Home

Why grow food in the city?

Growing Up with Gardens: Becoming an avid kitchen gardener & locavore

Background

Edible Berkeley: Residential garden blog

 

sharon@edibleplaces.com 

RSS Feed

2007 Garden Harvest: Year In Review

Tuesday, January 01, 2008

This year was a good one for my garden.  Many of the fruit trees that I planted when we moved in four years ago bore their first fruit this year, and the older lemon and lime trees on our property continue to produce very large quantities of fruit.  Our tomato crop did well, as did the fava bean patch, many berry bushes, passion vines, herbs, beans, and other crops.

I tracked our garden's production very carefully this year, week by week, and measured the output of the various crops.  From this research I can say that my garden produced the following quantities of edible crops:

Fruit Trees

  • Meyer lemons (2 well established trees):  322 pounds!  incredible!
  • Bearss limes (1 established small tree):  4 pounds
  • Kaffir limes (1 4-year old tree):  more leaves than we can possibly use, plus ~25 limes
  • Granny Smith apples (1 4-year old tree, 1st harvest): 8 apples
  • Gala apples (1 4-year old tree, 1st harvest):  27 apples
  • Santa Rosa plum (1 4-year old tree, 1st harvest):  21 plums
  • Santa Rosa plum (neighbor's over hanging fruit on one branch):  46 plums
  • Wild plum (over hanging branch from another neighbor): 42 tiny plums
  • Flavor Queen Pluots (1 4-year old tree, 1st harvest): 5 pluots
  • Dapple Dandy Pluots (1 4-year old tree, 1st harvest): 2 pluots
  • Frantolio olives (1 4-year old tree, 1st harvest): 2 cups
  • Pear trees (2 years old), no harvest yet
  • Persimmon tree (4 years old), no harvest yet

Bush Crops

  • Red raspberries (established):  30 cups
  • Yellow raspberries (new):  3 cups
  • Blackberries (small patch): 4 cups
  • Ollalieberries (established): 15 cups
  • Blueberries (not doing well): 1/2 cup
  • Ground cherries (from 1 new plant): 16 cups!
  • Native huckleberries (1 plant): small handful
  • Gooseberries (3 new plants): just a taste
  • Black currents (2 new plants): small handful
  • Rose hips (1 plant):  1/2 cup
  • Rosemary (4 big bushes): enough to fill several huge city compost bins!
  • Lemon verbena (2 plants): several bunches

Vine Crops

  • Passion fruit (2 vines):  50+ fruits in 2007 (plus 30+ more in January)
  • Hardy kiwi (new): nothing yet

Perenial Fruit

  • Strawberries (10 plants): about 5 baskets

Annual Crops

  • Cherry tomatoes (about 10 plants): 55 cups!
  • Fava beans (3 small patches):  570 pods!
  • Scarlet runner beans (3 plants): 130 pods
  • Herbs (basil, parsley, thyme, oregano, cilantro): many bunches
  • Edible flowers (nasturtiums, borage, calendula, etc.):  lots!
  • Green onions:  several bunches
  • Small amounts of: bulb fennel and cucumbers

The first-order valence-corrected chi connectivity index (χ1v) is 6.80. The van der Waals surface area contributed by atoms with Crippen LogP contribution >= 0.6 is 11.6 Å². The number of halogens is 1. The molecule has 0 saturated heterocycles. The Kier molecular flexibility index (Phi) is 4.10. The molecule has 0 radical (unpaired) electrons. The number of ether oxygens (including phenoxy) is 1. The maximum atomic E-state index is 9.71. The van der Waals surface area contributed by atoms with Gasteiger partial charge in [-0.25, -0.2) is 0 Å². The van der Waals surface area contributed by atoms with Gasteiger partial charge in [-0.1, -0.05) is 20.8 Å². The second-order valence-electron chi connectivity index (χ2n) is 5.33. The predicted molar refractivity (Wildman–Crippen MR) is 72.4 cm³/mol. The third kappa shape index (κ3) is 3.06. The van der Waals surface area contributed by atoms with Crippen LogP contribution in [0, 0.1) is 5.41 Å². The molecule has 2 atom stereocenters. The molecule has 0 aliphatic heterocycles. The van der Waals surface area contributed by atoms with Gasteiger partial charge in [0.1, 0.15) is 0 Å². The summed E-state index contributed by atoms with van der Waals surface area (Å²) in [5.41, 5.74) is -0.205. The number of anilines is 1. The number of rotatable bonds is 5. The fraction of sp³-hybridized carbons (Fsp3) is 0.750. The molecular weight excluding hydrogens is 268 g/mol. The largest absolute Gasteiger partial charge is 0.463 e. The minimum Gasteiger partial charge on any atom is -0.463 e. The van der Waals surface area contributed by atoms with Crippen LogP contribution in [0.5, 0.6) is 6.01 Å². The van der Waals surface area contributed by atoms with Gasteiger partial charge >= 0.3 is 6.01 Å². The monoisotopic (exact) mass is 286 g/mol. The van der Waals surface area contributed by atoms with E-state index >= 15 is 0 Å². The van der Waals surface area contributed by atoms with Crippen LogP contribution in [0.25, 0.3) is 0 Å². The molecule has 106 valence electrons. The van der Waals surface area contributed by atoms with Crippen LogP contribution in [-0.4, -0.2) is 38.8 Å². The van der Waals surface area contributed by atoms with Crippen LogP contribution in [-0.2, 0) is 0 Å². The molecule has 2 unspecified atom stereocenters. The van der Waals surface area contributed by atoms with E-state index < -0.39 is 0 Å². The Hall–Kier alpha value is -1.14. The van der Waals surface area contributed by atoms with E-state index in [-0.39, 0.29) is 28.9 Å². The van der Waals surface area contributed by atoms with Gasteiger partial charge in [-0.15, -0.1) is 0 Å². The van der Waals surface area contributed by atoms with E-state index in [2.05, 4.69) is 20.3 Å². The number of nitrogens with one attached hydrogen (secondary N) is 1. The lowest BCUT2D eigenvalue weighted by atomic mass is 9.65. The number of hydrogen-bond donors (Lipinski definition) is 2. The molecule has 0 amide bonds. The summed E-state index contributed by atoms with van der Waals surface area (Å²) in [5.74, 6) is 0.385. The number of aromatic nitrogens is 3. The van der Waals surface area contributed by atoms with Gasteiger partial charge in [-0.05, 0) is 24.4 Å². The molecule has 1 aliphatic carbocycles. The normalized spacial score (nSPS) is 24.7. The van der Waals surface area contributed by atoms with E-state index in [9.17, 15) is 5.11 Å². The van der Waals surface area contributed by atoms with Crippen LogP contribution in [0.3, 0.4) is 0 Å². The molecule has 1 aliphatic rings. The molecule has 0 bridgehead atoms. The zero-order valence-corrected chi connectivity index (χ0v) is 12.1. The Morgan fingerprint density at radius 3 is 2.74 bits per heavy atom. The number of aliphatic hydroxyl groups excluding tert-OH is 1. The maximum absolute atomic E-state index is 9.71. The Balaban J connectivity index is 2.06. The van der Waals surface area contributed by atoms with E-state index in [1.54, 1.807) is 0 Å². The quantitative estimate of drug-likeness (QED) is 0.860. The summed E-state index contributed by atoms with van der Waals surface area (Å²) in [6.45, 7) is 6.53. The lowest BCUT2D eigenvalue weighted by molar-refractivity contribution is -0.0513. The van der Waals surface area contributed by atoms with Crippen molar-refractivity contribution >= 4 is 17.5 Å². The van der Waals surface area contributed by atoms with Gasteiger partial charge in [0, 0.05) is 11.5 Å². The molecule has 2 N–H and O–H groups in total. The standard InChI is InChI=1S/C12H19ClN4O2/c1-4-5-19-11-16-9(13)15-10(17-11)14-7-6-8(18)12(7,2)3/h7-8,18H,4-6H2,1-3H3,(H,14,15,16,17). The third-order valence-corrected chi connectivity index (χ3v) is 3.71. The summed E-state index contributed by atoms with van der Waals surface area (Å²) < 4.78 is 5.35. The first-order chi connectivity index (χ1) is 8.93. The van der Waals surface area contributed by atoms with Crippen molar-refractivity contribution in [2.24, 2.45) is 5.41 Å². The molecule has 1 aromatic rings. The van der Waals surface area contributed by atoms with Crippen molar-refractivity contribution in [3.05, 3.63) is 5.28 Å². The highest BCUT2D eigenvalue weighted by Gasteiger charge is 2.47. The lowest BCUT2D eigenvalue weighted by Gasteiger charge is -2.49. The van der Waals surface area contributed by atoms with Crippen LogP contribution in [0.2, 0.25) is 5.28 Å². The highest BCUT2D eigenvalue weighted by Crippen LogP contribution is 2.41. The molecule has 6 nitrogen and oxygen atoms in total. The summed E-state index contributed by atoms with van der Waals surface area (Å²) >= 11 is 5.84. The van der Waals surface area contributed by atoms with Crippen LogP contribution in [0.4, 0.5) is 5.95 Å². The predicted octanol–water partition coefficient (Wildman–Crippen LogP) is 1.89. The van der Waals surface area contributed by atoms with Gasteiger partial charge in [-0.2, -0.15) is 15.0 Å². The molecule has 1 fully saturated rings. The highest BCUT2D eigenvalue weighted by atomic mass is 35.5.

Wheew!

Harvest Value

I took the information about harvest quantities, along with the retail prices for these crops at my favorite local supermarket (Berkeley Bowl Market), and made a rough calculation of the monetary value of my yard's harvest for 2007.   I estimate that the total value of the harvest from my residential garden was about $1,340 over the course of the year!

I did not carefully keep track of the amount of money I spent on the garden this year, unfortunately.  I'll have to track that in 2008.  I would guess that I spent a total of about $200 on supplies for the portion of my garden that holds the food crops.  The expenses were for compost, seeds, and some plant starts.  I did not spend any money on additional labor to maintain the food garden, and did not need to purchase any additional physical structures for the garden (stepping stones, poles, tomato cages, etc.).  In addition to the cost of garden inputs, we have our shade trees trimmed once a year.  That is not directly related to the food garden, so I am not including that cost in my calculation.

With these garden input costs in mind, I think my garden still produced a "profit" of more than $1,100 worth of food.  I'm pleased with that number this year, particularly in light on how little work it takes to plant and tend the garden year round.

I found this monetary calculation process interesting, but to me, the most valuable part of the food we produced was having tasty crops right outside our doorstep where we could add them to recipes in the kitchen, and let our kids roam the yard "grazing" for tasty treats all year round.  The value of that experience continues to shape their love of fresh fruits and vegetables and will be with them in the years to come.

 

 
All opinions expressed are my own.
Copyright 2007 Sharon Danks